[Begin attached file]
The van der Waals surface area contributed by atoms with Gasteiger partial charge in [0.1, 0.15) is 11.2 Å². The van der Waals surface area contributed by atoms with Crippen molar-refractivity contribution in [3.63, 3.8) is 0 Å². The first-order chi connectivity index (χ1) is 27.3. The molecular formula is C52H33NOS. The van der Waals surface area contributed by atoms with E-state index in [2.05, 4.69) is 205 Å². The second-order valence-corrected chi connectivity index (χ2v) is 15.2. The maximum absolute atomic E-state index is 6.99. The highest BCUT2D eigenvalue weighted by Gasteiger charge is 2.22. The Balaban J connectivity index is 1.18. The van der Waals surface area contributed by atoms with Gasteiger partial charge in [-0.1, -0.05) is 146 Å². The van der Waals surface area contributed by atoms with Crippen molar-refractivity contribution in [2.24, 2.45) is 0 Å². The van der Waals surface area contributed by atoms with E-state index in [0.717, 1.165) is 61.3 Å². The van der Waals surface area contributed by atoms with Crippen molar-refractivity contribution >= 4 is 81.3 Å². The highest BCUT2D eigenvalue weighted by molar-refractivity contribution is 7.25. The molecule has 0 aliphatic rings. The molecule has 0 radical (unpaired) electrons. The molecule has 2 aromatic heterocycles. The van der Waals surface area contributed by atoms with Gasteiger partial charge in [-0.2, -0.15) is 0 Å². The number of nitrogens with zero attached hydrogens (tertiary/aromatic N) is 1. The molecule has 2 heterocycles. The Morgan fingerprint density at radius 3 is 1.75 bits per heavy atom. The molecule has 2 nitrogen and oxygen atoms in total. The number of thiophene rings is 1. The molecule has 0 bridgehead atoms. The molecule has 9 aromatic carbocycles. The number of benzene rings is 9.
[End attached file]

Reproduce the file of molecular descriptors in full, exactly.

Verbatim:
The van der Waals surface area contributed by atoms with Gasteiger partial charge in [0.1, 0.15) is 11.2 Å². The van der Waals surface area contributed by atoms with Crippen molar-refractivity contribution in [3.63, 3.8) is 0 Å². The first-order chi connectivity index (χ1) is 27.3. The molecular formula is C52H33NOS. The van der Waals surface area contributed by atoms with E-state index in [2.05, 4.69) is 205 Å². The second-order valence-corrected chi connectivity index (χ2v) is 15.2. The maximum absolute atomic E-state index is 6.99. The highest BCUT2D eigenvalue weighted by Gasteiger charge is 2.22. The Balaban J connectivity index is 1.18. The van der Waals surface area contributed by atoms with Gasteiger partial charge in [-0.1, -0.05) is 146 Å². The van der Waals surface area contributed by atoms with Crippen molar-refractivity contribution in [2.24, 2.45) is 0 Å². The van der Waals surface area contributed by atoms with E-state index in [0.717, 1.165) is 61.3 Å². The van der Waals surface area contributed by atoms with Crippen molar-refractivity contribution >= 4 is 81.3 Å². The highest BCUT2D eigenvalue weighted by molar-refractivity contribution is 7.25. The molecule has 0 aliphatic rings. The molecule has 0 radical (unpaired) electrons. The molecule has 2 aromatic heterocycles. The van der Waals surface area contributed by atoms with Gasteiger partial charge in [-0.2, -0.15) is 0 Å². The number of nitrogens with zero attached hydrogens (tertiary/aromatic N) is 1. The molecule has 2 heterocycles. The Morgan fingerprint density at radius 3 is 1.75 bits per heavy atom. The molecule has 2 nitrogen and oxygen atoms in total. The number of thiophene rings is 1. The molecule has 0 bridgehead atoms. The molecule has 9 aromatic carbocycles. The number of benzene rings is 9.